Behind the Faces; Beneath the Humour - A Look at Two Comedians

Comedy dominates the Festival Fringe again this year. Visitors will have a choice of over 1250 acts on the official programme alone. Many well-established favourites are making welcomed returns, but there is also a wealth of new or rising talent and numerous debut performances. I managed to meet up with two solo acts back in June who were looking forward to their Edinburgh run.

Both comedians delight in being subversive and challenging perspectives and norms that in their view are so often unquestioningly accepted.

Sindhu Vee was born into a Hindu establishment family in India, where she was raised and went to university. She has degrees from Delhi, Oxford (for which she received a Radhakrishnan scholarship), McGill and Chicago Universities. She also has half a PhD and spent a short time as a model with Yves Saint Laurent. With that out of her system and professorial aspirations behind her, she deployed her qualifications in what became a successful career in investment banking. Encouraging her midlife career change to full-time comedian have been her Danish husband, her three children, their giant Labrador and her parents.

Eshaan Akbar shares a background with some similarities. He’s the son of a Labourite father from Pakistan and a Thatcherite mother from Bangladesh. Privately educated in England, he picked up a couple of degrees and worked in wealth management, local government and corporate communications. After three months of redundancy, which he hid from his parents by getting up and leaving the house as usual every morning, a friend suggested the he might take up comedy. As his confidence grew in that area, so did the invitations to write articles for The Guardian, The Times, The Observer, New Review and a number of other publications. With his flair for words he has also done some speech writing. His antics on stage might also show the occasional throwback to his choreographing and performing in a string of Bollywood dance productions.

Reviews of his Fringe debut in 2017 noted the secure autobiographical basis of his humour. Working his way through key aspects of his life, audiences came to know the man and understand the influences that created him. Islam features significantly in his jokes and is the major theme of this year’s show. He has now disavowed himself from the faith in which he grew up, not exclusively as a result of being overwhelmed by the lure of beer and bacon.

Prophet Like It’s Hot is a show about society’s relationship with faith and, in particular, its understanding of the Qur’an. The show is not without risks. If Salman Rushdie could have a fatwah placed upon him, an apostate who uses the holy book as a source of humour is surely living dangerously. He remains unrepentant, however. His show is not just about making jokes: in an age of misunderstanding he embarks on a course of demystification and exploration of faith in modern society, exposing the irrational and interpreting the rational. Potentially, the universal personal themes that are woven into the fabric of this performance should touch the hearts and lives of people with any or no beliefs.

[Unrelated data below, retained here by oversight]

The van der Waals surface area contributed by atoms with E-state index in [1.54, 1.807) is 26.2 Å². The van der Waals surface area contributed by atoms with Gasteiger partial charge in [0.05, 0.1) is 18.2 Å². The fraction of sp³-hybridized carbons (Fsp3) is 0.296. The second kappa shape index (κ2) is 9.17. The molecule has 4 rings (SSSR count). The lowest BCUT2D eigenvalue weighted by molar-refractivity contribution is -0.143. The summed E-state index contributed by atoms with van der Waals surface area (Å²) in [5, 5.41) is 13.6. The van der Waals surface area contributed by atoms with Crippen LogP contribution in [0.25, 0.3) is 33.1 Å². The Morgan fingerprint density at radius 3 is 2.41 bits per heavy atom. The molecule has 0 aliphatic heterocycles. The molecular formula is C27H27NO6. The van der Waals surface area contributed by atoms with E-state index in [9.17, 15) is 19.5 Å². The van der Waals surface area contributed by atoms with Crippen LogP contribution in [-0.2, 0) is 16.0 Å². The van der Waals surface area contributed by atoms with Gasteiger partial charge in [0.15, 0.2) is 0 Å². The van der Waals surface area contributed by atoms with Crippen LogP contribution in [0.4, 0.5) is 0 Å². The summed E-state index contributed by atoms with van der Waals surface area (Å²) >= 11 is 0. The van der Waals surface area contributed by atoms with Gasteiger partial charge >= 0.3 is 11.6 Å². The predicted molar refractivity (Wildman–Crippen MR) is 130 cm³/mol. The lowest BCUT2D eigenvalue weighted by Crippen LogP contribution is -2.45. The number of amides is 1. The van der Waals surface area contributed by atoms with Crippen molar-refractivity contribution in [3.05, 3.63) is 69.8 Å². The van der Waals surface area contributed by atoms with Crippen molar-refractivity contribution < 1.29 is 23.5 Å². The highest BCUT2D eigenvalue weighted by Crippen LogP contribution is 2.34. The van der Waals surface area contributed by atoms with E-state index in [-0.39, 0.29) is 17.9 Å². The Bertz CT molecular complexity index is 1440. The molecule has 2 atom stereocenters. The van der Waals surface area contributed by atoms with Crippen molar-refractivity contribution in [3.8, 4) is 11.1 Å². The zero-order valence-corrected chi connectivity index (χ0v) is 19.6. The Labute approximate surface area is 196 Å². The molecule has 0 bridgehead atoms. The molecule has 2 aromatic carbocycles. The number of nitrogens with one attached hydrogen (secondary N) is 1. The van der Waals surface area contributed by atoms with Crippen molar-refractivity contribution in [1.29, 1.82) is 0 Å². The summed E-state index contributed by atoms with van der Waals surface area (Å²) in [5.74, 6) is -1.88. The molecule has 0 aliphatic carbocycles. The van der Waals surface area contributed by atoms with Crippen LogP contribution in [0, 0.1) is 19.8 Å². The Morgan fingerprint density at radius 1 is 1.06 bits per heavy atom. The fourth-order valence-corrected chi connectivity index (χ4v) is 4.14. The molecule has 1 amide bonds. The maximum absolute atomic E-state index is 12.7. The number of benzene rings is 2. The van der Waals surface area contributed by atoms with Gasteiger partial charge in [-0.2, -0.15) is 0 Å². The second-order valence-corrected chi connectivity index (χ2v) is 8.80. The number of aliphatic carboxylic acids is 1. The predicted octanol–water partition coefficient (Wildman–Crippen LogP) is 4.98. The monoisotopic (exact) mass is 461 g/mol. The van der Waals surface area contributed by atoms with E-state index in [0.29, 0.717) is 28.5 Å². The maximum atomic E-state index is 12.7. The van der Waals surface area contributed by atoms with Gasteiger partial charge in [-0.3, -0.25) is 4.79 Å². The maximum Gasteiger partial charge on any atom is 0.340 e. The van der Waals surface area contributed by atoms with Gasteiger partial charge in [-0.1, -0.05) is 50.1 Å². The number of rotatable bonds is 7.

The human condition is also the spine of Vee’s show, although the angle is quite different. Traditional aspects of Hindu life and culture certainly feature and associated Indian stereotypes afford some of the humour, but marriage and family life in general form the dominant themes of her comedy. Although she didn’t begin her new life until 2015 she has already managed to appear on QI and Have I Got News For You. Her instant appeal, intellect and performance skills have also earned her an appointment as the new host of BBC Radio 4 podcast Comedy of the Week. A comedy series of her own, Sindhustan, on the same channel, transmits later this year.

Sandhog marks Vee’s full-length debut at the Fringe. Rooted in her own experience, which is far more stable and secure than the show suggests, it explores the exhausting, complicated and inescapable urge to love in relation to one’s children, spouse and parents. It’s full of sensitive yet often uncomfortable and hard-hitting observations. If your relationship is on the rocks, if your family is even slightly dysfunctional or if it’s about time you faced some home truths, prepare to do some wriggling in your seat or even to slide under the one in front of you. Let it be known that lifetime monogamy is not obligatory and that divorce is an option; you just have to see the funny side of the options.

Both comedians delight in being subversive and challenging perspectives and norms that in their view are so often unquestioningly accepted. Through their humour they attempt to demystify values and traditions and bring nuance to simplistic reactions and generalisations. Believing that much comedy arises out of pain, their evenings of thrills for thinking people might serve to relieve some of their audiences’ sufferings. Simultaneously it might leave them a little uncomfortable with much to reflect upon. Either way there will be some great laughs involved.

Related Listings

Eshaan Akbar: Prophet Like It's Hot

Eshaan Akbar: Prophet Like It's Hot

Following his sell-out run in 2017, Akbar returns armed with a copy of the Qur’An in hand. It’s a much funnier book than people give it credit for. Akbar's own journey tells him that faith still has a place in modern society... 

Sindhu Vee: Sandhog

Sindhu Vee: Sandhog

Loving your children, spouse and aging parents (in that order, please don't tell my mother) is very hard work, very intense and, a lot of the time, it sucks. But who wants to live without love? Highly anticipated debut from host of BBC Radio 4's Comedy of the Week podcast...